How To Create A Newsworthy Blog Post
|Kelsey Ruger||No Responses||Creativity|
One of the questions I get from clients or peers who are beginning their journey into blogging is “how do I create interesting posts”? The first nugget I give them is be yourself. Readers will embrace bloggers they can relate to. Trying to be everything to everyone won’t work. The next thing I tell them is you have to have a way to come up with ideas. Personally I write down everything I think I might want to write about whenever and where ever I come up with the idea. That way I have time to think about it before starting to write.
If you don’t have a method for formulating ideas you should read the post on marinating blog post ideas at problogger, it has really good information on brainstorming and perfecting your posts. After all that they still want to know how to create compelling content. For this I go back to my days managing the production staff at the University of Houston newspaper. Even though I wasn’t a writer at the time I got the opportunity to interact with a lot of the writers. Here are some of the tips I remember about creating a compelling story that I learned.
- Create a story of change. Stories that describe an event, issue or organization that is new or different.
[Example: Web 2.0 Winners and Losers]
- Create a story that is timely. This is what Digg and the new Netscape are all about. Strories that describe current events or activities make great post material. Keep in mind that no matter how hot the topic is, the novelty will fade as time passes.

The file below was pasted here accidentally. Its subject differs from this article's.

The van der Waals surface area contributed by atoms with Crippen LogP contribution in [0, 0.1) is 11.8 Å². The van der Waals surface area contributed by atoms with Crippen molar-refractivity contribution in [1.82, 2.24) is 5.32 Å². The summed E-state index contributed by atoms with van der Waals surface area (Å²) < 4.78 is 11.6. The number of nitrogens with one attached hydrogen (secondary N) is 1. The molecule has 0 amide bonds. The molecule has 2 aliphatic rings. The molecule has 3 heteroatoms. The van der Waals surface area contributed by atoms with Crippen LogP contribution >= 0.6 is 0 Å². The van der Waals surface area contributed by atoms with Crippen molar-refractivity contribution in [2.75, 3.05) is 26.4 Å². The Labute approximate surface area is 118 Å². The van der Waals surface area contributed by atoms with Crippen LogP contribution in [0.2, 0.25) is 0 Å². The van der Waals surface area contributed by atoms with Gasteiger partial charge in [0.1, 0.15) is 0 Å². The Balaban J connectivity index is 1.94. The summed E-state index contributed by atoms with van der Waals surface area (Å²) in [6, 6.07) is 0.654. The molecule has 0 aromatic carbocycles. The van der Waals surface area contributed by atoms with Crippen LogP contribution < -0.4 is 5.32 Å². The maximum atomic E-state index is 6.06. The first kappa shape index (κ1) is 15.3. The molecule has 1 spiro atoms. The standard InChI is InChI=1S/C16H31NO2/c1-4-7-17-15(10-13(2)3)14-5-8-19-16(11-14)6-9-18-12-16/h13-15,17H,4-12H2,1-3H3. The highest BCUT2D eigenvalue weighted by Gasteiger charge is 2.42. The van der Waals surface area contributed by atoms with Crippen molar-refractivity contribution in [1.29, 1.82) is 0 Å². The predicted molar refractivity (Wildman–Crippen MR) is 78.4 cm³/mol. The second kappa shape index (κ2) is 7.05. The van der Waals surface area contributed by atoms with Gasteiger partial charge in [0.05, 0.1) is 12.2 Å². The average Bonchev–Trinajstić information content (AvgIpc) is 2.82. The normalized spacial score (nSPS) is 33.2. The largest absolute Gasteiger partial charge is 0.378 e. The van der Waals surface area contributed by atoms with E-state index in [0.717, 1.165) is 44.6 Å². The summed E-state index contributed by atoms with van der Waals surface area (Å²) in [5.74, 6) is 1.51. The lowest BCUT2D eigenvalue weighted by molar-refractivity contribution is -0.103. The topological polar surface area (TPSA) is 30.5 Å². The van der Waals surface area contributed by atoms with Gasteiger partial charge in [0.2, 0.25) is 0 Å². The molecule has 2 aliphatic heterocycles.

[Example: YouTube teams with Cingular, ABC for talent hunt]
- Create an impactful story. Create a story that will affect organizations, communities or large groups of people. This type of post should easily identify the significance or importance of the group affected.
[Example: Gas price falls 12 cents per gallon to $2.50]
- Create a story of prominence. Create a story about prominent people. Combine this type of story with one of the other types for extra impact.
[Example: George Lucas gives California University $175]
- Create stories of proximity. Initially this point was about geography proximity, but it can also be something that is emotionally close to the reader like an organization that they are a part of. People are more emotionally tied to things that are “close at hand” or to organizations or people they have a close tie to.
[Example: SXSW committee opens Round 2 panel voting]
- A story of conflict. This can also be considered link bait – but everyone loves a good fight. A story that describes conflict between people or institutions will get lots of attention.
[Example: At U.N., Chavez calls Bush 'the devil]
- Create a story about the unusual. Stories about weird people, places, organizations or events or things that are vastly different than what the reader would ordinarily run into.
[Example: Medical school graduate accused of taking hand from cadaver]
One thing to keep in mind – headlines matter. Take a look at the stories that make the front page of Digg and Netscape to see which ones you are attracted to. Great content with a crappy title won’t get you noticed.
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